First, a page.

The discovery of the stone citadel of Thulamela, which means ‘place of birth’ in the VhaVenda language, is regarded as one of the most important archaeological sites in South Africa. Lying west of Pafuri, Thulamela was a stone-walled city atop a plateau in the Soutpansberg, and archaeological digs there revealed a well-organised mountain kingdom, ruled by an African monarch that flourished between 1200 and 1600 AD.
Its inhabitants were highly industrialised, and included skilled goldsmiths and iron workers. The findings at Thulamela, coupled with the discovery of numerous pre-colonial mines in the region, show that the local people extracted iron ore, converted it into iron and traded with it long before the arrival of Europeans in southern Africa.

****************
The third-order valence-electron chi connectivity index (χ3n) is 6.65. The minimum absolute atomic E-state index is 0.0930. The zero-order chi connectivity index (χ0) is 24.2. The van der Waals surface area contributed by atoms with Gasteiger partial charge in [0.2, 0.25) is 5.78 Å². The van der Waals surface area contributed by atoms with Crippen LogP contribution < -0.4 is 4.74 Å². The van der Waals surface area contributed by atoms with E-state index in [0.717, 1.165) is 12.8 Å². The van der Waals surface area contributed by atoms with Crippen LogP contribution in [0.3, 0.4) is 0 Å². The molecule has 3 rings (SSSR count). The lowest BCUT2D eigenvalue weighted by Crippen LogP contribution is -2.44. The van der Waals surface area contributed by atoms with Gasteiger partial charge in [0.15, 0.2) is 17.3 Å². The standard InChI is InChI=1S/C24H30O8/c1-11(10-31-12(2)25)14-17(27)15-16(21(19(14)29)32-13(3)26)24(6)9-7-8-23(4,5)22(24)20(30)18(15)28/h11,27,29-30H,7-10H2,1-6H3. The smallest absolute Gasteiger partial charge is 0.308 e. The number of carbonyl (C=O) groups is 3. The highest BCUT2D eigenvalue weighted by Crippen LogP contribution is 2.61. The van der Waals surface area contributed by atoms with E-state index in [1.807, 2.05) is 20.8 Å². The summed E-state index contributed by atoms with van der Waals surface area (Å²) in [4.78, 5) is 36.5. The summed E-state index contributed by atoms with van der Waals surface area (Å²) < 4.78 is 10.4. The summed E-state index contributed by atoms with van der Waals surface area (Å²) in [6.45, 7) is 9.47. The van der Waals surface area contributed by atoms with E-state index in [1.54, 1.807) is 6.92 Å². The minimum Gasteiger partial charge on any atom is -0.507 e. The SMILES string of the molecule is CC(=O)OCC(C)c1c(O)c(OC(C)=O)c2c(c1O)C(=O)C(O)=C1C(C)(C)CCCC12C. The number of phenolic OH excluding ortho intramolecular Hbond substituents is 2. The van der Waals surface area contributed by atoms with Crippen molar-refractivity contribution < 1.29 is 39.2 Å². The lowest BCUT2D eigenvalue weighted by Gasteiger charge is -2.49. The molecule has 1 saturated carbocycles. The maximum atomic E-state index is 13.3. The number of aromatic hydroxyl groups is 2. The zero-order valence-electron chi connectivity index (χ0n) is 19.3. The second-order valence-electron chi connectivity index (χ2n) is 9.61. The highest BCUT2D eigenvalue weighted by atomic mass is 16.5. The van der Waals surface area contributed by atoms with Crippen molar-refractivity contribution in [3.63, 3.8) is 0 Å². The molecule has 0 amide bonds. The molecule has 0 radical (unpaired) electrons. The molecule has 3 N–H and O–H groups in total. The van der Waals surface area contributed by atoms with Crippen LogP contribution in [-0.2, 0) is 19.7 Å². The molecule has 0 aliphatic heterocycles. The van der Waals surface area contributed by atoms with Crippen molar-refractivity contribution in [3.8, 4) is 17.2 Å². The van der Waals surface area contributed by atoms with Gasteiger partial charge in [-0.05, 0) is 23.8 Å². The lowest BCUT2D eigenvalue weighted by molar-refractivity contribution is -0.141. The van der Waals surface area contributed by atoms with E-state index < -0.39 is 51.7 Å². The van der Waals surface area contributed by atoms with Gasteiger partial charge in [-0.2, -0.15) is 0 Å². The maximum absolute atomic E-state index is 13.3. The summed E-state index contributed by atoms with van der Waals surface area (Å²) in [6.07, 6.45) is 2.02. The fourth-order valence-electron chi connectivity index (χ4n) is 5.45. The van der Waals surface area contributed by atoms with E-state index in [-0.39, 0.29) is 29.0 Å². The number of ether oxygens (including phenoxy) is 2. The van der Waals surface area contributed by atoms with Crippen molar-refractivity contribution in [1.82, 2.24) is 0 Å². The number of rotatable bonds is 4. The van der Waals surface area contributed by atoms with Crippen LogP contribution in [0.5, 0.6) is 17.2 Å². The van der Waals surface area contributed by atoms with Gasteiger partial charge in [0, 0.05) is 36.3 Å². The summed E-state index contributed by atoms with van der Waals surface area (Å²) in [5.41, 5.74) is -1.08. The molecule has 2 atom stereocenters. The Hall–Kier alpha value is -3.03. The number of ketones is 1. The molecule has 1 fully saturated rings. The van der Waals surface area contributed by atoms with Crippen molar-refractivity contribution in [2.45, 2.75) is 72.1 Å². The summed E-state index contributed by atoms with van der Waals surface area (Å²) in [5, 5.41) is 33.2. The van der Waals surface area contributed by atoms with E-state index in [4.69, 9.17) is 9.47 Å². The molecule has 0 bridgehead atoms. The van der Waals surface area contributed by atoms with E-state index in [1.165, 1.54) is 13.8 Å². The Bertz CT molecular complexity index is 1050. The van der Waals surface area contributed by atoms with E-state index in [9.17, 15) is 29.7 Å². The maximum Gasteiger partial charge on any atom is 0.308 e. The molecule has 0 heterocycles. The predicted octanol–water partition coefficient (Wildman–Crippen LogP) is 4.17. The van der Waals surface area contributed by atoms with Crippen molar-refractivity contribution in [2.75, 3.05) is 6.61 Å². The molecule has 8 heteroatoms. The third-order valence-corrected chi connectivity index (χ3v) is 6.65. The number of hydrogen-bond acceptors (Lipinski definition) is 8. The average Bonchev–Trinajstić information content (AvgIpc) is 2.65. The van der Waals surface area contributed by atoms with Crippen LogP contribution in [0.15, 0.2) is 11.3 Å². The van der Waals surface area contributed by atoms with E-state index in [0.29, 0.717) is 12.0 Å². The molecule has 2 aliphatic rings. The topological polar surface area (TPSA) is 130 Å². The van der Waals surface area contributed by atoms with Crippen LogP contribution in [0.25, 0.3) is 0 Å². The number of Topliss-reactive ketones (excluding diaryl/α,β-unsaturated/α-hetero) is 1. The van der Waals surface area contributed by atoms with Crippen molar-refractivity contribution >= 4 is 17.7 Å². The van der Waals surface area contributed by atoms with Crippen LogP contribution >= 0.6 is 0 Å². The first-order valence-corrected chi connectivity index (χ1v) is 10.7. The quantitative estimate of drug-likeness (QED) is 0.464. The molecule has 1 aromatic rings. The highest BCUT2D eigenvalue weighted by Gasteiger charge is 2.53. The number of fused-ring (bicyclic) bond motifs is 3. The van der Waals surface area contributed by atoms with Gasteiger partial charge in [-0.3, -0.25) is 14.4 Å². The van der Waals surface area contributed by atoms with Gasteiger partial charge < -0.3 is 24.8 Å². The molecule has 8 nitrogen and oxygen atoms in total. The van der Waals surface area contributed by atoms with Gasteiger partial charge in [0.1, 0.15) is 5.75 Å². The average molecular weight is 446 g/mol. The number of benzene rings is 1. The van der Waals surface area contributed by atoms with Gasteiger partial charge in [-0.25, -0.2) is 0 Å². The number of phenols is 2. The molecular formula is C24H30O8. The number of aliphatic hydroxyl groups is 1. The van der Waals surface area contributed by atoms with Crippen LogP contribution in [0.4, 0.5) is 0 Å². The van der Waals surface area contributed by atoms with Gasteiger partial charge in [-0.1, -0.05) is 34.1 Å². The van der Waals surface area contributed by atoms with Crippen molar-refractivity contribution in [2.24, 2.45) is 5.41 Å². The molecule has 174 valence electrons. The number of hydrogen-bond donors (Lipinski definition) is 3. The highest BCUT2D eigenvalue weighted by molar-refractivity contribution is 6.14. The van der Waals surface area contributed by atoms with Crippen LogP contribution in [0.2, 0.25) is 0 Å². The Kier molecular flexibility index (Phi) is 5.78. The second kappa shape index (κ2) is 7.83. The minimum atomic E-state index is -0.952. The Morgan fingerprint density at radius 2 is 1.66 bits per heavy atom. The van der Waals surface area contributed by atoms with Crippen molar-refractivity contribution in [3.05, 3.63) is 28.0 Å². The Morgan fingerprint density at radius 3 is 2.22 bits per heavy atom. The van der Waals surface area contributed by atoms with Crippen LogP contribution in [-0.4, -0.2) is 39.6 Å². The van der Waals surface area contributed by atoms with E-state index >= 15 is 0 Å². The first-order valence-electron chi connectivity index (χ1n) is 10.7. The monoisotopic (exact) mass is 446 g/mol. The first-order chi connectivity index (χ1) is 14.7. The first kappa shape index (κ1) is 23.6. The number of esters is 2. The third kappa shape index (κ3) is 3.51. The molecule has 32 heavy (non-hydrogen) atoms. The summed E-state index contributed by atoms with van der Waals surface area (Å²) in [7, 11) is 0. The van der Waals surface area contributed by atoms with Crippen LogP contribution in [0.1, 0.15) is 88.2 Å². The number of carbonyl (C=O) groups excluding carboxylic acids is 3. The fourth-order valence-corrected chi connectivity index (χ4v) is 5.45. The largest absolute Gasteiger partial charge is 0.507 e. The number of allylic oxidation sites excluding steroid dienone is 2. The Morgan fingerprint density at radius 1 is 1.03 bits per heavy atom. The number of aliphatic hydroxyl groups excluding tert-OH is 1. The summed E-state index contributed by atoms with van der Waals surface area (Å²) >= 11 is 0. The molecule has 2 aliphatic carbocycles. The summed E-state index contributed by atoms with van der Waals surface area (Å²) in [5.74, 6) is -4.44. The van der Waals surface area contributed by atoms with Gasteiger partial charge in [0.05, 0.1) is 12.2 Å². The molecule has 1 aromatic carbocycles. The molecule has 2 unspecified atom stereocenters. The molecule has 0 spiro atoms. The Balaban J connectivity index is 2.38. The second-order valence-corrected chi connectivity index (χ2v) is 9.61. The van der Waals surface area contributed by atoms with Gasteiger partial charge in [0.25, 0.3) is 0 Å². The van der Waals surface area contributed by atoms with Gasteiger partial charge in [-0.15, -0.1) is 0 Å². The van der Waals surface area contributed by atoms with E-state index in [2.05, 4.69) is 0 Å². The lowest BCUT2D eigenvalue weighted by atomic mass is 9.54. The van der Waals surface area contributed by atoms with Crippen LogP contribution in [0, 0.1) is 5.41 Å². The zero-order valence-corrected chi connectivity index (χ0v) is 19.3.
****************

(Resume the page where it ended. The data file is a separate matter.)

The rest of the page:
Thulamela’s citizens also bartered gold objects and glass beads from India, and shards of Chinese Ming Dynasty porcelain have been unearthed. Iron gongs suggest trade links with West Africa. A royal enclosure perched on the steep cliffs overlooking the Luvuvhu River was excavated, and the bodies of both the queen and king’were found ornamented with gold, indicating their royal status.
Extensive community consultation took place during the course of reconstruction and both local VhaVenda and Shangaan ChiTsonga cultures claim links to this site. The implications of Thulamela are profound, providing clues to a technologically sophisticated heritage, whilst underpinning a renewed southern African cultural renaissance.